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Green signal for Indo-Russian nuclear plant
May 6, 2013, 9:33 am

Indian prime minister Manmohan Singh with Russian President Vladimir Putin (Image Courtesy Russian President's Office)

Indian prime minister Manmohan Singh with Russian president Vladimir Putin [PPIO]

India’s top court has given the go-ahead to a nuclear plant, an Indo-Russian joint collaboration.

The Supreme Court of India on Monday disposed of a public suit seeking to halt work at the nuclear power plant in the southern Indian city of Kudankulam.

Indian prime minister Manmohan Singh had said in February 2012 that the protests were organized by NGOs funded from the US and Scandinavian countries.

“There are NGOs, often funded from the United States and the Scandinavian countries, which are not fully appreciative of the development challenges that our country faces,” Singh had said.

Russian ambassador to India Alexander Kadakin also asserted the same in December last year saying protests against the Indo-Russian project is being fueled and financed by foreign NGOs.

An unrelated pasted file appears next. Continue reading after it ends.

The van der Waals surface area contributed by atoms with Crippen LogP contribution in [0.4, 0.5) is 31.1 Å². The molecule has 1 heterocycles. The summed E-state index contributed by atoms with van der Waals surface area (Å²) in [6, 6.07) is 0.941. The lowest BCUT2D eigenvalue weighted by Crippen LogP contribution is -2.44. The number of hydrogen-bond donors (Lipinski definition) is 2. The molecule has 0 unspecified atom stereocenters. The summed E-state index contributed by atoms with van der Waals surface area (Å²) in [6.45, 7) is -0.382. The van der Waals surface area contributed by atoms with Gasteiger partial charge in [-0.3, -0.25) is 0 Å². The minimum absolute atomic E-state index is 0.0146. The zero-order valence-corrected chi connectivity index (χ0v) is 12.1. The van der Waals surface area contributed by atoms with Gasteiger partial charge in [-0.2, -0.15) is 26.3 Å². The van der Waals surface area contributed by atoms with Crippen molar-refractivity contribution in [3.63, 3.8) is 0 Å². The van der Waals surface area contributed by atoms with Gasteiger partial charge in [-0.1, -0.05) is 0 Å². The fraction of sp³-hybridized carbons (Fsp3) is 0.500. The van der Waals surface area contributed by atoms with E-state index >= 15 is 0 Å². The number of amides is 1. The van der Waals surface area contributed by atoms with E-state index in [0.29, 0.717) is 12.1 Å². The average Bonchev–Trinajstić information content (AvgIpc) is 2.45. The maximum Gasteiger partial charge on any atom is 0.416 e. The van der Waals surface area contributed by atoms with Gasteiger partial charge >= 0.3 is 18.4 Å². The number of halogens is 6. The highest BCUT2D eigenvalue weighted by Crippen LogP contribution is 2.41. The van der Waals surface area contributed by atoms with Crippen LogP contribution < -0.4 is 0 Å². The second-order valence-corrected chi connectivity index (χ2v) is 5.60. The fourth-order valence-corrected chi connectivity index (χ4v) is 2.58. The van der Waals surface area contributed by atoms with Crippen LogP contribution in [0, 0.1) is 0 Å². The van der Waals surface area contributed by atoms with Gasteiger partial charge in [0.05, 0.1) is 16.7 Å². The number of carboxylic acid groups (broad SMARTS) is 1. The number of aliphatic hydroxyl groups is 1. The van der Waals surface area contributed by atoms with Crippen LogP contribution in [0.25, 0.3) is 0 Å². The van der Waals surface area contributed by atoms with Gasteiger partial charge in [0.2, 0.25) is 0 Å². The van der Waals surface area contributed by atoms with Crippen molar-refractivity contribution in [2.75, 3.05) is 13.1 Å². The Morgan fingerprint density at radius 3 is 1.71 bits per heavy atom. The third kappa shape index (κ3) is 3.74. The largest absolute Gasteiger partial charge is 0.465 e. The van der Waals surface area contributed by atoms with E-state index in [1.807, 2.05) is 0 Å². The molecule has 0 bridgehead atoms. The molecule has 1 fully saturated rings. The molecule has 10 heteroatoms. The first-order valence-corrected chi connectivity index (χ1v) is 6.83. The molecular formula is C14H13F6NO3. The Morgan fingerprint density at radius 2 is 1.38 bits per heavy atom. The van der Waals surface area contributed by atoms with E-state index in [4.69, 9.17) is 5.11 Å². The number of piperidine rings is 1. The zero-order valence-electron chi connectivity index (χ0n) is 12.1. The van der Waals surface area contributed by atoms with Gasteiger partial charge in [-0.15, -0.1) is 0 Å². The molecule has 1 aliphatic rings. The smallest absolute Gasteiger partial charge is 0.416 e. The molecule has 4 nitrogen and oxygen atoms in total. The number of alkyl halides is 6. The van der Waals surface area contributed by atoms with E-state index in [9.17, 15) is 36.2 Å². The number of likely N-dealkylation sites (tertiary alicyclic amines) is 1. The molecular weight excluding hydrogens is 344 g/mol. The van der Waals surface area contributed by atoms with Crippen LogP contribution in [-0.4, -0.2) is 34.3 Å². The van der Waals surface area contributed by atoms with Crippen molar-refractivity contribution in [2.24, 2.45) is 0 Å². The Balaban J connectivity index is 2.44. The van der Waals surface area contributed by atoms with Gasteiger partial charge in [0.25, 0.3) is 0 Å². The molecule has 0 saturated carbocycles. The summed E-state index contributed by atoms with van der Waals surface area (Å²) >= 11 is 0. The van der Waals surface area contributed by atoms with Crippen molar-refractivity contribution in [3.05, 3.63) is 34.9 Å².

India’s top court on Monday said that nuclear energy is extremely important for India’s growth and a balance has to be struck between the right to life and sustainable development.

The construction of the first two units was halted in September 2011 over protests by local residents who demanded the scrapping of the Indo-Russian project, citing the Fukushima nuclear disaster in Japan.

The protesters blocked all roads to the plant and would not allow the workers to enter.

India signed a contract to build the Kudankulam NPP with the USSR in 1988, but construction only started in 2002. In 2010, India and Russia agreed to build at least six power units.

The project involves 1,000 MW reactors of the VVER-1000 model being constructed by the Nuclear Power Corporation of India Limited (NPCIL) and Russia’s Atomstroyexport, a Rosatom subsidiary.

An apex court bench of Justice K S Radhakrishnan and Dipak Misra on Monday issued detailed directions to the government on the safety and the monitoring of the plant’s operations.

Justice Dipak Misra opined that the larger public interest should prevail over the minor inconveniences that may be caused to the people.

The BRICS Post with inputs from Agencies

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